When your business website has been serving its purpose for a while, it’s easy to go into ‘autopilot mode’ and just let it be. If nothing seems to be going wrong and you aren’t hearing any complaints then it is natural to assume everything is OK.
In truth, there are very good reasons to periodically check your website because whereas those very familiar with the content may skip over blocks of text, a potential new client will be reading it from a different standpoint and will notice all the out of date material. This looks unprofessional or neglected and they are then less likely to continue exploring your site, products and services.
Let’s get specific, here are a few examples where maybe the content should be removed or swapped out.
If it’s the middle of winter, your site probably shouldn’t still have a link to that ‘summer cool down’ promo you ran over the summer holidays. It was a great promotion at the time but it is really easy to leave the link in there and forget to swap it out for your ‘winter warmer’!
The exception is if your business takes advance bookings and you are currently taking bookings for next summer, in which case make sure you’re happy with the same price being applied to next year (if the price is quoted) and make sure the text makes sense for advance bookings.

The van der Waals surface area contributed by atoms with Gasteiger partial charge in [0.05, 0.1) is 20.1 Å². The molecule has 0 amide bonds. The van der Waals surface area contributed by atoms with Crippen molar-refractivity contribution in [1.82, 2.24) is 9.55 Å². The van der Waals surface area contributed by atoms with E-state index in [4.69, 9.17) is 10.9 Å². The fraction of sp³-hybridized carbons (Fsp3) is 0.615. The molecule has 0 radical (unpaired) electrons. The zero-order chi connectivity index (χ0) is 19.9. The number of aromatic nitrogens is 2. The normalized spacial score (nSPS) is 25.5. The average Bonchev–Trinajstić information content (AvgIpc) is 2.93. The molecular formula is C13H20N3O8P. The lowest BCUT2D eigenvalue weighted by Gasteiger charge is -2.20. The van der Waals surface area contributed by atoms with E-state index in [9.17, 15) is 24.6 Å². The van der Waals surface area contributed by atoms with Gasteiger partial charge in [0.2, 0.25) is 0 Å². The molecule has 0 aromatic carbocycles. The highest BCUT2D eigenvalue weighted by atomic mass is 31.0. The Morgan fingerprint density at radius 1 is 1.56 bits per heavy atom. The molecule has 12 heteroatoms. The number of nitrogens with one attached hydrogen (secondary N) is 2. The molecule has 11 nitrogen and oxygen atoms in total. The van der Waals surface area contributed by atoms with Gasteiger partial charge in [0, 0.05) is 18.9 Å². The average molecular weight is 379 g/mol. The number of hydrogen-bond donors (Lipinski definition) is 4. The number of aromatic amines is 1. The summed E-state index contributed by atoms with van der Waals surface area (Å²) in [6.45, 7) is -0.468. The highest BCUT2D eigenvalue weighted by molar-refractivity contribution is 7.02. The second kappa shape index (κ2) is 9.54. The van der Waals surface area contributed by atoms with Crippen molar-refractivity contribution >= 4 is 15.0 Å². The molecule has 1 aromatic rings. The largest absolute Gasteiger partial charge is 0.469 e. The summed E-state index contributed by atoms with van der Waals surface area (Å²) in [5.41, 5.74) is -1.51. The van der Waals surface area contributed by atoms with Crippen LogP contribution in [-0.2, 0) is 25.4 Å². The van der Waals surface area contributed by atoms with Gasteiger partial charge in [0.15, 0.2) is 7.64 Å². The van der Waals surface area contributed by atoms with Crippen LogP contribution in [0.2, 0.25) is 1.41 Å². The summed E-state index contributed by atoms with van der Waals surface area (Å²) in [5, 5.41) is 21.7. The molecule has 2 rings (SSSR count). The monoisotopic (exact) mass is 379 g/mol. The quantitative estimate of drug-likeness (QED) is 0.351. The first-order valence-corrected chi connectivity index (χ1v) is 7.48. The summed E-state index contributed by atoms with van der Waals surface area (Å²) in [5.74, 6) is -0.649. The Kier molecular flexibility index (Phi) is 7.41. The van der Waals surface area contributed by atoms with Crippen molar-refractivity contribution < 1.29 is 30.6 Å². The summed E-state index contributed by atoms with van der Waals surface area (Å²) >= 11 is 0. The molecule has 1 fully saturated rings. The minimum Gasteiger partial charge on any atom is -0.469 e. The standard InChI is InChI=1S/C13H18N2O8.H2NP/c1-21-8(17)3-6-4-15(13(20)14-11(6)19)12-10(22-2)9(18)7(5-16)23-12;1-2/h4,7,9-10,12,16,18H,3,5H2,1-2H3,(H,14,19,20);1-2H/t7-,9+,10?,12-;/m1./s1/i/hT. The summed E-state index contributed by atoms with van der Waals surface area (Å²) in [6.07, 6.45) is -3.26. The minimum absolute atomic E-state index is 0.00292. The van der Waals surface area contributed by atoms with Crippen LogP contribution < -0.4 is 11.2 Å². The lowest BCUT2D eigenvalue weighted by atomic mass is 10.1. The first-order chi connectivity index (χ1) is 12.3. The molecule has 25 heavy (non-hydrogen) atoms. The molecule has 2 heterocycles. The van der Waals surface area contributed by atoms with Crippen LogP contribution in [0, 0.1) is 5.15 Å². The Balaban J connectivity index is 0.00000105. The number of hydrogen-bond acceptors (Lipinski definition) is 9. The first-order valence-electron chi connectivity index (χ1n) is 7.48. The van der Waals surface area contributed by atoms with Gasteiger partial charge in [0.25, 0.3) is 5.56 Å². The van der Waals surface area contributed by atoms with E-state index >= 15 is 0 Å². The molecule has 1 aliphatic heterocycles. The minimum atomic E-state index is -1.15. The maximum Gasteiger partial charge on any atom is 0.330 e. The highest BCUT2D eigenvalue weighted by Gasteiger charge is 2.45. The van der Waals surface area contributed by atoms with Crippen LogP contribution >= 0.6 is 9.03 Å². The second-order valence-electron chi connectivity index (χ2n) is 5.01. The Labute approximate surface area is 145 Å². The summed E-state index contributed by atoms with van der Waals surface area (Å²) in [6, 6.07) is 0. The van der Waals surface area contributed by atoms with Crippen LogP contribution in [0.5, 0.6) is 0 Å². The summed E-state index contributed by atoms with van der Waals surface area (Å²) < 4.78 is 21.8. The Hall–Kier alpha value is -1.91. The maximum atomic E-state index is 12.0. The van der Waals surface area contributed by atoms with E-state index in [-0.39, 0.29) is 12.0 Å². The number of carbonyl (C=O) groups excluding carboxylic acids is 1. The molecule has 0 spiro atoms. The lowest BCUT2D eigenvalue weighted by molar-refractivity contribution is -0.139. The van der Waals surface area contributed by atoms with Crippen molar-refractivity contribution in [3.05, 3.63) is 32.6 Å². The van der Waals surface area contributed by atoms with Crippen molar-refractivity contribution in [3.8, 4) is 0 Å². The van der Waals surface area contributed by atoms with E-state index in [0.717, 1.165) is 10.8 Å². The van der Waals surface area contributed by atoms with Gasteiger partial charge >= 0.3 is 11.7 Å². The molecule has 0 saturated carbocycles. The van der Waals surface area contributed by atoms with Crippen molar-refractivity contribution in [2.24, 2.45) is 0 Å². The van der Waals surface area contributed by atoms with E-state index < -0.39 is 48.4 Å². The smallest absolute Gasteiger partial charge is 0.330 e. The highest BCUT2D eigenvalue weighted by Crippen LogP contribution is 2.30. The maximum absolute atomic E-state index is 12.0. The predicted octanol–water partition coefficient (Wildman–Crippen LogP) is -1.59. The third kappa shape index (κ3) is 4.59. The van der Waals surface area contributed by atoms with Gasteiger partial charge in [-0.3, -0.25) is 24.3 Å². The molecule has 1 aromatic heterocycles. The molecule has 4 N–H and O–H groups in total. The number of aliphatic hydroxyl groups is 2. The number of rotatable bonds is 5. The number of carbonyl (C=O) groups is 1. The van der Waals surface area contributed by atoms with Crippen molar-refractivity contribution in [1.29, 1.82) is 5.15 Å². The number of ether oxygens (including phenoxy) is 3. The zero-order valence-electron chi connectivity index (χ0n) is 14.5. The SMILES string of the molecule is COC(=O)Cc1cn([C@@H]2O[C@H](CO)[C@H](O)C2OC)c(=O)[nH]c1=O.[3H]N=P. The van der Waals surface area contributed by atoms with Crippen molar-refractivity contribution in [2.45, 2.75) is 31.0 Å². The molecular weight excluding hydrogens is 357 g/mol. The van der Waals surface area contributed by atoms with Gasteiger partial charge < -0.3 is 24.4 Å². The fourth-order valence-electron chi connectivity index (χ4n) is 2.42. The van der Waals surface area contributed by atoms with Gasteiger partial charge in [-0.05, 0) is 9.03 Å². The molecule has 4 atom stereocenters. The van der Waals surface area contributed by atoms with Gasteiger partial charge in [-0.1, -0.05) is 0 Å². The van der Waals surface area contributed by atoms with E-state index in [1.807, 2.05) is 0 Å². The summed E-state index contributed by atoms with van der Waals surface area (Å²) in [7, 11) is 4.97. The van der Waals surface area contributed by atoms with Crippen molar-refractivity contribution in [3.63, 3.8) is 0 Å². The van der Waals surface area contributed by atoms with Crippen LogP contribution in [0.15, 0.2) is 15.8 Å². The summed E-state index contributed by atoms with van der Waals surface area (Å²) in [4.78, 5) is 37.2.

Managing internal links within your own site is easy and when the status quo remains, you can expect these all to remain in great shape. If your site has external links (linking outside your site to another), then they should be checked from time to time to make sure they are still valid.
The flip side of the same coin is that when you have a website redesign or you switch up your page names (to improve your SEO for instance), think ahead to those websites pointing back to yours. It is courteous and professional to either let them know the changes or apply redirects. This is especially the case if they are sites which could refer traffic back to you to get new clients – each broken link is a missed opportunity.
‘Old Brand’ images
When you have re-branded your company profile with a new color scheme or a new logo, look out for images on your site which still feature the old scheme. Whilst they look nostalgic to you, they dilute your current brand to a new visitor.
Testimonials are fantastic – they are golden snippets on your site where real customers give you glowing feedback, truly influential in the eyes of a new business prospect. If you don’t have recent testimonials or if you are not able to frequently update them online then consider a testimonial without a date attached.
If you have audio clips or music on your site, it’s safest to stick to timeless tracks. Likewise, if you are referencing a track, stay away from terms like ‘newly released’.
Now the good news
A few tips to help you look ‘evergreen’
- Plan ahead with expiry dates in mind. If you always run a contest in December, stay away from Thursday December 1st 2016 and instead write your start date as December 1st. That way, the material can be reused year on year.
- Work out a page naming convention that works for your business and stick to it. That way, when products are retired or replaced, you can easily isolate the pages affected.
- If you make revisions to a document or file, use version numbers instead of dates as they will carry you through without looking outdated.
- When you get a new employee, it is likely that one of their first jobs will be to get to know your business by exploring your site. This is a valuable opportunity to get ‘fresh eyes’ to click around your site and report back if anything looks amiss. They will value your trust so it is a win-win situation.